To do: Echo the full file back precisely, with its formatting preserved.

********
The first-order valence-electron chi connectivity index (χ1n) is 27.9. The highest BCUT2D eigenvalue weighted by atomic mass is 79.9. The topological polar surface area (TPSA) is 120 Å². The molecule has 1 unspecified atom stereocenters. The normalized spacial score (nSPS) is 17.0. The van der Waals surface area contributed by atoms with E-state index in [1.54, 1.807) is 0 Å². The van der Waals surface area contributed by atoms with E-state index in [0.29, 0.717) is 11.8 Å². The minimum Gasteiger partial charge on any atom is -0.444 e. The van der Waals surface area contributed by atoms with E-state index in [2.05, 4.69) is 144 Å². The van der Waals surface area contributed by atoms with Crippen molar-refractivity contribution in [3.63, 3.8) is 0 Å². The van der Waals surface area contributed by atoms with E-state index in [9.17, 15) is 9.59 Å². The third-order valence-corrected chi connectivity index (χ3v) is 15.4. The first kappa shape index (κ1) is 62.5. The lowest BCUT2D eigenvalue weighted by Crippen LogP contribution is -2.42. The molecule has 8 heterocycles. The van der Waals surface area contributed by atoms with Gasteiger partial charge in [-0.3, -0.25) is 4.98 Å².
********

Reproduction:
The first-order valence-electron chi connectivity index (χ1n) is 27.9. The highest BCUT2D eigenvalue weighted by atomic mass is 79.9. The topological polar surface area (TPSA) is 120 Å². The molecule has 1 unspecified atom stereocenters. The normalized spacial score (nSPS) is 17.0. The van der Waals surface area contributed by atoms with E-state index in [1.54, 1.807) is 0 Å². The van der Waals surface area contributed by atoms with E-state index in [0.29, 0.717) is 11.8 Å². The minimum Gasteiger partial charge on any atom is -0.444 e. The van der Waals surface area contributed by atoms with E-state index in [2.05, 4.69) is 144 Å². The van der Waals surface area contributed by atoms with Crippen molar-refractivity contribution in [3.63, 3.8) is 0 Å². The van der Waals surface area contributed by atoms with E-state index in [9.17, 15) is 9.59 Å². The third-order valence-corrected chi connectivity index (χ3v) is 15.4. The first kappa shape index (κ1) is 62.5. The lowest BCUT2D eigenvalue weighted by Crippen LogP contribution is -2.42. The molecule has 8 heterocycles. The van der Waals surface area contributed by atoms with Gasteiger partial charge in [-0.3, -0.25) is 4.98 Å².